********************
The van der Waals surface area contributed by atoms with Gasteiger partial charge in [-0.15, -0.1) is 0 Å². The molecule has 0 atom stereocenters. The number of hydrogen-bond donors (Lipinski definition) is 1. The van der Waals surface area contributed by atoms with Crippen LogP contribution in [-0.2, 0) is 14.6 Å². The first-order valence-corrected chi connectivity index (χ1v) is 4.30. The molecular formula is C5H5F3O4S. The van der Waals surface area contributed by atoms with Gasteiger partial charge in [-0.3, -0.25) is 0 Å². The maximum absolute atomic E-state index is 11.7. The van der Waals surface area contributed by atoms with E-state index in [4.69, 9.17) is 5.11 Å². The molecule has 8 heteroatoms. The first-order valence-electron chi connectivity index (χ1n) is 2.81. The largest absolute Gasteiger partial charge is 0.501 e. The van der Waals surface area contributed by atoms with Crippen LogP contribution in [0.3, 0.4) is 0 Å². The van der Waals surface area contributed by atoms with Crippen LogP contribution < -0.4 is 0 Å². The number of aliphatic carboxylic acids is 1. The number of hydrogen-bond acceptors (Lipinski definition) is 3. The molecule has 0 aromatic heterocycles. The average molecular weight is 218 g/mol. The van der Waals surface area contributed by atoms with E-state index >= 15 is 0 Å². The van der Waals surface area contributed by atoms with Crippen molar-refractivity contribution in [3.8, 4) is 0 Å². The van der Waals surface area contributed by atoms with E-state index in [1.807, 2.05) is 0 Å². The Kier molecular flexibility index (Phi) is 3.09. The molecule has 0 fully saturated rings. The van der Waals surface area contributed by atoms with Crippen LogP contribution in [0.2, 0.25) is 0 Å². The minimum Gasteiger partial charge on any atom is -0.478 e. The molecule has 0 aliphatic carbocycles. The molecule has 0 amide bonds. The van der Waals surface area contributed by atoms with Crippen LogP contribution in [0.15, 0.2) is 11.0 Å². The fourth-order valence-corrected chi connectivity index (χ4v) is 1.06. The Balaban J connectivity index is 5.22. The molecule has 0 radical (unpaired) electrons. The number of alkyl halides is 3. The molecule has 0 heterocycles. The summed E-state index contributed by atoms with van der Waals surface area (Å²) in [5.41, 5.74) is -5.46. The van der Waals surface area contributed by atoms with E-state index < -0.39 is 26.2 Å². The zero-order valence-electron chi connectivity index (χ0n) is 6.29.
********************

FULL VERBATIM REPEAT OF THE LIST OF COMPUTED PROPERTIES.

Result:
The van der Waals surface area contributed by atoms with Gasteiger partial charge in [-0.15, -0.1) is 0 Å². The molecule has 0 atom stereocenters. The number of hydrogen-bond donors (Lipinski definition) is 1. The van der Waals surface area contributed by atoms with Crippen LogP contribution in [-0.2, 0) is 14.6 Å². The first-order valence-corrected chi connectivity index (χ1v) is 4.30. The molecular formula is C5H5F3O4S. The van der Waals surface area contributed by atoms with Gasteiger partial charge in [-0.3, -0.25) is 0 Å². The maximum absolute atomic E-state index is 11.7. The van der Waals surface area contributed by atoms with E-state index in [4.69, 9.17) is 5.11 Å². The molecule has 8 heteroatoms. The first-order valence-electron chi connectivity index (χ1n) is 2.81. The largest absolute Gasteiger partial charge is 0.501 e. The van der Waals surface area contributed by atoms with Crippen LogP contribution in [0.3, 0.4) is 0 Å². The van der Waals surface area contributed by atoms with Crippen LogP contribution < -0.4 is 0 Å². The number of aliphatic carboxylic acids is 1. The number of hydrogen-bond acceptors (Lipinski definition) is 3. The molecule has 0 aromatic heterocycles. The average molecular weight is 218 g/mol. The van der Waals surface area contributed by atoms with E-state index >= 15 is 0 Å². The van der Waals surface area contributed by atoms with Crippen molar-refractivity contribution in [3.8, 4) is 0 Å². The van der Waals surface area contributed by atoms with E-state index in [1.807, 2.05) is 0 Å². The Kier molecular flexibility index (Phi) is 3.09. The molecule has 0 fully saturated rings. The van der Waals surface area contributed by atoms with Crippen LogP contribution in [0.2, 0.25) is 0 Å². The minimum Gasteiger partial charge on any atom is -0.478 e. The molecule has 0 aliphatic carbocycles. The molecule has 0 amide bonds. The van der Waals surface area contributed by atoms with Crippen LogP contribution in [0.15, 0.2) is 11.0 Å². The fourth-order valence-corrected chi connectivity index (χ4v) is 1.06. The Balaban J connectivity index is 5.22. The molecule has 0 radical (unpaired) electrons. The number of alkyl halides is 3. The molecule has 0 heterocycles. The summed E-state index contributed by atoms with van der Waals surface area (Å²) in [5.41, 5.74) is -5.46. The van der Waals surface area contributed by atoms with E-state index < -0.39 is 26.2 Å². The zero-order valence-electron chi connectivity index (χ0n) is 6.29.